In the drive system for the stage 2 of the Example of this invention, a pulse motor is used; however, various other drive systems such as a servomotor and an ultrasonic motor may be used without being limited to such a pulse motor.
Further, the trigger generating unit 12 having a function of producing timing signals may be substituted by the computer 8, and such trigger signals may be produced by the computer 8. The trigger generating unit may be housed in the stage drive controller 3 or the drive circuit portion 10 of the strobe 11. The stage portion (motor portion) may be fitted with an encoder (sensor) to produce trigger signals from the signals of the encoder.
Trigger signals are outputted in response to the positional information outputted from the pulse motor controller 3, or otherwise image data may be fetched at a predetermined interval starting at the time of commencement of the measurement for making the measurement.
Further, although a description of image input with the use of a strobe has so far been made herein, a mechanism capable of exerting the same effect as above without the use of a strobe may be provided instead. In solid image pickup cameras such as CCD (charge-coupled device) for example, quite the same effect may also be obtained by using a shutter camera in which the image pickup element has an electric shutter function or by using a TV camera in which a high-speed shutter is provided in front of the image pickup element.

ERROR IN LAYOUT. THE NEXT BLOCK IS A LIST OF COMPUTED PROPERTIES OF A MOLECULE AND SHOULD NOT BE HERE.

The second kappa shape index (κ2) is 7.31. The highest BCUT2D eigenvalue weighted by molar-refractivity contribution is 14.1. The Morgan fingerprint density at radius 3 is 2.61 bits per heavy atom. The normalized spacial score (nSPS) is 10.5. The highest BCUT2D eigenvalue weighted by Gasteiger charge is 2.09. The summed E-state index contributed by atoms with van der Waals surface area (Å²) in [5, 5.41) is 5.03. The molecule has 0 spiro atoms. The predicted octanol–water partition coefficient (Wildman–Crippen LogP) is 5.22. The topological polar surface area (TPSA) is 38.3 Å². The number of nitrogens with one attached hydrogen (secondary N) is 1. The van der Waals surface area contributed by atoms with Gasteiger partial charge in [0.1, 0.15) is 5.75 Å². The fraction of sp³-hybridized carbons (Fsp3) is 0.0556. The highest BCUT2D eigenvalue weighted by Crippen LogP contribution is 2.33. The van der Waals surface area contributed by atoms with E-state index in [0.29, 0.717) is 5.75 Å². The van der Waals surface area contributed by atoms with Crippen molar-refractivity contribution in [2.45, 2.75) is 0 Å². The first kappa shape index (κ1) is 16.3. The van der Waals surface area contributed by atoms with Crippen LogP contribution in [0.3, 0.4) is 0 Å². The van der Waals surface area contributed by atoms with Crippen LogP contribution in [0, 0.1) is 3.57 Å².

Then, referring to FIGS. 4-18, a second embodiment of this invention will be explained hereunder.
FIG. 4 shows a rough structure of a second embodiment (Example) of an apparatus for inspecting the surface of a material according to this invention. In this Figure, the same parts or equivalents thereto as those in FIG. 19 are given the same numerals as those in FIG. 19, respectively, for the sake of simplicity.
In FIG. 4, 2a is a sample stage fitted with a vacuum chuck for fixing a wafer; and 2e, a θ stage drive mechanism for rotating the sample stage 2a in the θ direction (the direction of rotation around the Z direction). The θ stage drive mechanism 2e is positioned above electromotive stage drive mechanisms 2b, 2c and 2d for moving the stage in the respective directions of X, Y and Z. The stage 2 can be moved so precisely as to include any parts of the wafer 1 in the visual field of the microscope 4 by the use of the stage drive mechanisms 2b, 2c and 2d, the pulse motor driver 13 and the pulse motor controller 3. Further, the direction of illumination of an illumination light and that of defects can be coincided with each other by changing an angle at which the sample 1 is rotated, as stated below.